Also, are those really cheap HFT DMM's? Or Free DMM's? look what I found this month in my Autoweek magazine! Plan to go tomorrow and pick them up!

My collection 2 Small

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RMM
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HF DMM, "the choice of flashaholics." TM Cool

Mountain Electronics : batteries, Noctigon, and much more! What's new? 

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^^ I hope no one tries to print that!

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wight
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HF might Wink Their biggest product endorsement is “Chosen by Truckin’ Magazine,” which they use for several items.

Still taking a break. Smile
list of my drivers & variants (A17DD, FET+1 stuff, WIP stuff, etc)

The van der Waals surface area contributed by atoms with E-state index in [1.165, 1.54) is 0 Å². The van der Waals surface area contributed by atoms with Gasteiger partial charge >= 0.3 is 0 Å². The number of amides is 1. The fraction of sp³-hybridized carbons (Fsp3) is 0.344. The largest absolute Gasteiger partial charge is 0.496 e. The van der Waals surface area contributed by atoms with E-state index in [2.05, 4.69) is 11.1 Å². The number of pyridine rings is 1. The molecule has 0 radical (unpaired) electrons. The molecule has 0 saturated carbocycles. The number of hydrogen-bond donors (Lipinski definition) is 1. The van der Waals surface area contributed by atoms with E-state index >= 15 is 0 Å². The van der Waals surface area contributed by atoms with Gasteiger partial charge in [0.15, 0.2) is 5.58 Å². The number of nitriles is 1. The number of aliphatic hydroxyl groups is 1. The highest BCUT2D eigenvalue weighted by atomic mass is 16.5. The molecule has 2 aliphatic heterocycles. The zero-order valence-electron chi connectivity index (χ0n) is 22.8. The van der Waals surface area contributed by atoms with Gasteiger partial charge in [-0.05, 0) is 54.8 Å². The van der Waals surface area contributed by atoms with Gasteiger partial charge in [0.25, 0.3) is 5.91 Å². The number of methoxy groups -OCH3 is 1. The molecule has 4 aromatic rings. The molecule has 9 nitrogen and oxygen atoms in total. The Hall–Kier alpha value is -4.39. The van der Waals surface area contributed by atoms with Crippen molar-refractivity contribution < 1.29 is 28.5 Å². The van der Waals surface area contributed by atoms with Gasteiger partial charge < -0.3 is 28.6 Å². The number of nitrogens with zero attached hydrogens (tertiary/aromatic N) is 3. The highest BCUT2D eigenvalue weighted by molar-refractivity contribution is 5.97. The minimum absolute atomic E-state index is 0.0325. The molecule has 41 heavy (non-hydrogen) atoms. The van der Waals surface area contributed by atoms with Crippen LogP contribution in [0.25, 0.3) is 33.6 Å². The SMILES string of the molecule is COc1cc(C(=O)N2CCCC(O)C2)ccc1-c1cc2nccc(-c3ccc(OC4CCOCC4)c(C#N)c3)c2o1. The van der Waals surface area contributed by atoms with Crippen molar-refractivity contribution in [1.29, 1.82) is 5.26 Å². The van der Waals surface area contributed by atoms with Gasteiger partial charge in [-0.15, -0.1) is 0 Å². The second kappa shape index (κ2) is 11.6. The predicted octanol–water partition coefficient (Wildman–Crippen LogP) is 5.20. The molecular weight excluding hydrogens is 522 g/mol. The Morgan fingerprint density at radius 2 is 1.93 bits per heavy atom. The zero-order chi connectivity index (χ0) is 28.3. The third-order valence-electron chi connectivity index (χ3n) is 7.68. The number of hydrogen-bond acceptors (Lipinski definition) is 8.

FlashPilot
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Just a warning about these free harbor freight meters. I have three of them and they all read quite differently of one another. I changed out the batteries with fresh new tested energizers and they still read incorrectly. Since I have a few calibrated fluke DMM’s, I didnt bother to look any further and threw the HF meters in the parts box. There might be a calibration pot inside to dial these in. Just dont rely on your readings until you have checked them against a known calibrated DMM and adjusted if necessary. Then recheck for accuracy every month or so. I read that a lot of cheap meters are overly sensitive to the state of the battery voltage that powers them and can also make them read incorrectly. So as the cell ages, your calibration gets thrown out the window, even after a recent calibration. :Sp Maybe thats why these are free and have been for several years.

I might dig mine out and practice my throwing sling techniques. Just hold it by the leads and give it a good throw into a concrete wall Big Smile

dchomak